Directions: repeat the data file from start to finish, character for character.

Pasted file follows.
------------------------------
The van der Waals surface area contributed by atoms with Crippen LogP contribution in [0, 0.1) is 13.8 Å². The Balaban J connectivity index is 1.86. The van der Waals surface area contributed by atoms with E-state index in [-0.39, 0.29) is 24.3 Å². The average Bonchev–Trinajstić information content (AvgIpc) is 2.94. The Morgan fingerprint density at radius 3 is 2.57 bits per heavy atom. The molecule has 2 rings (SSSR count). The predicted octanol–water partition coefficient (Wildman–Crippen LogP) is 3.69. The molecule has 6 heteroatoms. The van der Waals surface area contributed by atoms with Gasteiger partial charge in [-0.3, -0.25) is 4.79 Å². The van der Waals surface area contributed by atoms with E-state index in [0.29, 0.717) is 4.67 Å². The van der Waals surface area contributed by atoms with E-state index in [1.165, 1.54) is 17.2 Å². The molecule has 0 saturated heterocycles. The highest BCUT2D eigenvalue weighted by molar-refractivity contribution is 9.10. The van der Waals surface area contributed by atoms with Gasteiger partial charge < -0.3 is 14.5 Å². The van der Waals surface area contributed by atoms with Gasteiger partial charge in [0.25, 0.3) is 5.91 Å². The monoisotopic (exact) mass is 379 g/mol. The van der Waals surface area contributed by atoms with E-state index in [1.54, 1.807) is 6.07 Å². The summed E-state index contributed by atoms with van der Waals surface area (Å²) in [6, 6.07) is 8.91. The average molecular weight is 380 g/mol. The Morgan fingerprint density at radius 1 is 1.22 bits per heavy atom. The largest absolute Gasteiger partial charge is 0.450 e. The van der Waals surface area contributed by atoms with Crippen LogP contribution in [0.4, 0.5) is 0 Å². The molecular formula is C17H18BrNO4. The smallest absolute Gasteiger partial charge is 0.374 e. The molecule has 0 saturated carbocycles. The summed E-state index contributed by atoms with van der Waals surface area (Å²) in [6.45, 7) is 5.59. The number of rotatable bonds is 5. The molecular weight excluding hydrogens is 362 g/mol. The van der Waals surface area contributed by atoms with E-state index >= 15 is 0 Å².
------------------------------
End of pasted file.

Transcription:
The van der Waals surface area contributed by atoms with Crippen LogP contribution in [0, 0.1) is 13.8 Å². The Balaban J connectivity index is 1.86. The van der Waals surface area contributed by atoms with E-state index in [-0.39, 0.29) is 24.3 Å². The average Bonchev–Trinajstić information content (AvgIpc) is 2.94. The Morgan fingerprint density at radius 3 is 2.57 bits per heavy atom. The molecule has 2 rings (SSSR count). The predicted octanol–water partition coefficient (Wildman–Crippen LogP) is 3.69. The molecule has 6 heteroatoms. The van der Waals surface area contributed by atoms with Gasteiger partial charge in [-0.3, -0.25) is 4.79 Å². The van der Waals surface area contributed by atoms with E-state index in [0.29, 0.717) is 4.67 Å². The van der Waals surface area contributed by atoms with E-state index in [1.165, 1.54) is 17.2 Å². The molecule has 0 saturated heterocycles. The highest BCUT2D eigenvalue weighted by molar-refractivity contribution is 9.10. The van der Waals surface area contributed by atoms with Gasteiger partial charge < -0.3 is 14.5 Å². The van der Waals surface area contributed by atoms with Gasteiger partial charge in [0.25, 0.3) is 5.91 Å². The monoisotopic (exact) mass is 379 g/mol. The van der Waals surface area contributed by atoms with E-state index in [1.54, 1.807) is 6.07 Å². The summed E-state index contributed by atoms with van der Waals surface area (Å²) in [6, 6.07) is 8.91. The average molecular weight is 380 g/mol. The Morgan fingerprint density at radius 1 is 1.22 bits per heavy atom. The largest absolute Gasteiger partial charge is 0.450 e. The van der Waals surface area contributed by atoms with Crippen LogP contribution in [0.4, 0.5) is 0 Å². The molecular formula is C17H18BrNO4. The smallest absolute Gasteiger partial charge is 0.374 e. The molecule has 0 saturated carbocycles. The summed E-state index contributed by atoms with van der Waals surface area (Å²) in [6.45, 7) is 5.59. The number of rotatable bonds is 5. The molecular weight excluding hydrogens is 362 g/mol. The van der Waals surface area contributed by atoms with E-state index >= 15 is 0 Å².